5. The Smashing Pumpkins were a very heavy band, in the studio and in concert, but does that interest you now?

Dynamically, we don’t think it has the same visceral impact it once did. How we created emotional detail on [new album] Oceania was to remove some of the heaviness. When we did it in ‘93, you could feel the room go, ”Whoa”, and people would physically react. Now it doesn’t punch them in the sternum like it used to.

6. How is your memoir progressing?

I’m about three-quarters of the way through the first draft, but I keep retooling the language. I’m trying to write a spiritual memoir from the viewpoint of someone who’s had a big life. It’s really hard to go back into parts of your life that are uncomfortable. It’s difficult because I don’t process reality in a normal way.

Taken from SMH 

Nicole speaks with musicradar.com


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Joining the Smashing Pumpkins.

“Billy wasn’t looking for a hired gun. He wanted a musical partner. When I joined, he was very straightforward in saying that to me. He basically said, ‘I see your style, I’ve seen you play live, we’ve jammed together – I think you’d be a good fit.’ He’s very psychic and intuitive, and he bases a lot of his decisions on intuition alone. He felt that we had a psychic and musical connection, and he wanted to see where it could go.”

Collaborating with Billy on Oceania

“Glissandra… I remember Billy started playing and I was like, ‘Ooh! What was that? What was that?’ [laughs] He said, ‘Oh, I don’t know. It’s just something I was playing this morning in my house.’ I was like, ‘Keep going with that.’ I played a little bit of a bass groove, and then he said, ‘OK, do that, but leave a little bit of space in this part.’ And that’s how we work together. I’ll come up with my initial idea and we’ll tweak it together.”

Read the full interview with Nicole on musicradar.com

“[The old band] was going for years, and I would’ve preferred that we stayed together, because I think that’s something that happens with any long-term relationship,” he admits. “But the relationship really started falling apart in the mid-‘90s, so whenever people talk about the old band, from my perspective… I mean, I haven’t been in that band for about 16, 17 years. It was a great time, we made a lot of great music, and I honestly really appreciate that people are still so interested in that. It makes me proud and I’m glad that we worked hard to make strong records that can still hold up to modern ears.” - Billy Corgan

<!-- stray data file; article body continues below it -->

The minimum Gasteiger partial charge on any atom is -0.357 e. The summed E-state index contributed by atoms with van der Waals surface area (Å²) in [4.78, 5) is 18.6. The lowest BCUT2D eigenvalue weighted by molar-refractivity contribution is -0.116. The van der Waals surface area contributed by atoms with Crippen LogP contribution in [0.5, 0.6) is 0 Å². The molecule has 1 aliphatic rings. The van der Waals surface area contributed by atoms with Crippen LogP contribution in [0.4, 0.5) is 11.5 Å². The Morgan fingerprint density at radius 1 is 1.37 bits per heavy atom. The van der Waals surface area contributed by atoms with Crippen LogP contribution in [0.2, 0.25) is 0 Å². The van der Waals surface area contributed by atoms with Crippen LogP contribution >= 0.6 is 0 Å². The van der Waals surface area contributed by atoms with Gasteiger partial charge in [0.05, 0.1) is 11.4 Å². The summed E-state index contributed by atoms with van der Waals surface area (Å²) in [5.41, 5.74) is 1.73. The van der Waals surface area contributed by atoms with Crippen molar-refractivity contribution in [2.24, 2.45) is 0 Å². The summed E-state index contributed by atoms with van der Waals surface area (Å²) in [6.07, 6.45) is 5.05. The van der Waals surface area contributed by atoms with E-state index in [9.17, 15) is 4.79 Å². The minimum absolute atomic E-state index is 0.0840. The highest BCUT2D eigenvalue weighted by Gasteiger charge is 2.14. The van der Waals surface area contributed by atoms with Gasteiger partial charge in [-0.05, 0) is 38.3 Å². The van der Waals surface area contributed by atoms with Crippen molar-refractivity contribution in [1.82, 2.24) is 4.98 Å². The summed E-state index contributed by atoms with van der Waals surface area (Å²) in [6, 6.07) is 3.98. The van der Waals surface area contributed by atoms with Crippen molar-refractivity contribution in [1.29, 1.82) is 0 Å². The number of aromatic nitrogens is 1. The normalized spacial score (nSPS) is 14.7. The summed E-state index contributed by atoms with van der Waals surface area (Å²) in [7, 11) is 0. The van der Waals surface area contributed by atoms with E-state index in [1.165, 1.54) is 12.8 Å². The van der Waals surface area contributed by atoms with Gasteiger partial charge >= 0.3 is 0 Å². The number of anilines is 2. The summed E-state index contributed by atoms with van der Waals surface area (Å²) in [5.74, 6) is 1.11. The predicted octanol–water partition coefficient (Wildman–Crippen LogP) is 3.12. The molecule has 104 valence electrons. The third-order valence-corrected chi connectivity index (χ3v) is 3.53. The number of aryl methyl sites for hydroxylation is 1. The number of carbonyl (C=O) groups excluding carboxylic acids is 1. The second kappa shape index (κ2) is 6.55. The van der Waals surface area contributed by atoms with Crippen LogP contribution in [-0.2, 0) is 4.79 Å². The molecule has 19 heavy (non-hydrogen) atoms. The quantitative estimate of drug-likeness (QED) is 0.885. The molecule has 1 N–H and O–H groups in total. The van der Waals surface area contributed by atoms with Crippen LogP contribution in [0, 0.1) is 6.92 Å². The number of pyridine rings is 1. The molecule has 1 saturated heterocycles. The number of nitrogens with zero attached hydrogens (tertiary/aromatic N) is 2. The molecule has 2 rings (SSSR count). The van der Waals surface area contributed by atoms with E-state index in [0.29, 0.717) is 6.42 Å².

Billy Corgan is interviewed on themusic.com.au, read the full interview here.
"Australia’s been, for the last five years, one of the most generous and supportive places for our band." - Billy Corgan

With an interview posted today on the Sydney Morning Herald (and other Fairfax websites) Billy talks about the common misconception about his personality, the difficulty of being an artist in the music industry today and the support he has felt from Australian fans. 

We can’t help but smile with that last bit of news. 

Read the full interview here: The Smashing Pumpkins want to change music’s world order.

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Billy Corgan 2012 Interview on the Howard Stern Show - June 2012 (Full Video)

From howardstern.com

Billy Corgan returned to The Howard Stern Show on June 19th, 2012 in New York City, New York, USA.
Billy Corgan appeared live on Howard Stern TV for more than 90 minutes as part of his promotional tour for the new Smashing Pumpkins album “Oceania”. He poured out heart, soul and song during this interview. Corgan delved into his childhood, his previous relationships, the rise and fall of the original Smashing Pumpkins and the inspiration for the band’s new album ‘Oceania’. He also gave a live acoustic performance of “Tonight, Tonight” off the Smashing Pumpkins’ 1995 album “Mellon Collie and the Infinite Sadness”.

Pumpkins ‘no nostalgia act’: news.com.au interview

Billy Corgan says upcoming release Oceania embodies all facets of his work, but with more immediacy; tells of frustration with being referred to as a ‘nostalgia act’; and his respect for the decision of Axl Rose who chose to boycott Guns N’ Roses’ recent Hall of Fame induction due to past differences with bandmates.

Read the full article at news.com.au